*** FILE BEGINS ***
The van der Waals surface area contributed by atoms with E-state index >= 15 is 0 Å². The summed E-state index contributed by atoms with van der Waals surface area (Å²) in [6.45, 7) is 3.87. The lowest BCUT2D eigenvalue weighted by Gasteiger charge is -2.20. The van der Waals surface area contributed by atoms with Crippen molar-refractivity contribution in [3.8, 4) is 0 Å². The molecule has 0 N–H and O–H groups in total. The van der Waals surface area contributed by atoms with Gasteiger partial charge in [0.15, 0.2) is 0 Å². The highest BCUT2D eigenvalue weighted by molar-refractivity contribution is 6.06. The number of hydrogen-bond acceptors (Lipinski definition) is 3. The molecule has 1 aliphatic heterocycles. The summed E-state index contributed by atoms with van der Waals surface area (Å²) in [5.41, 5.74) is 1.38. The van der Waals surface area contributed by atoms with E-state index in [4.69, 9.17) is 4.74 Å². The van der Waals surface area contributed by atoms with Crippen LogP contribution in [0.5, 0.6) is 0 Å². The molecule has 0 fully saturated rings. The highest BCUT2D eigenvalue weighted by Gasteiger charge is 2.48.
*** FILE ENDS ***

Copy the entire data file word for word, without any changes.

The van der Waals surface area contributed by atoms with E-state index >= 15 is 0 Å². The summed E-state index contributed by atoms with van der Waals surface area (Å²) in [6.45, 7) is 3.87. The lowest BCUT2D eigenvalue weighted by Gasteiger charge is -2.20. The van der Waals surface area contributed by atoms with Crippen molar-refractivity contribution in [3.8, 4) is 0 Å². The molecule has 0 N–H and O–H groups in total. The van der Waals surface area contributed by atoms with Gasteiger partial charge in [0.15, 0.2) is 0 Å². The highest BCUT2D eigenvalue weighted by molar-refractivity contribution is 6.06. The number of hydrogen-bond acceptors (Lipinski definition) is 3. The molecule has 1 aliphatic heterocycles. The summed E-state index contributed by atoms with van der Waals surface area (Å²) in [5.41, 5.74) is 1.38. The van der Waals surface area contributed by atoms with E-state index in [4.69, 9.17) is 4.74 Å². The van der Waals surface area contributed by atoms with Crippen LogP contribution in [0.5, 0.6) is 0 Å². The molecule has 0 fully saturated rings. The highest BCUT2D eigenvalue weighted by Gasteiger charge is 2.48.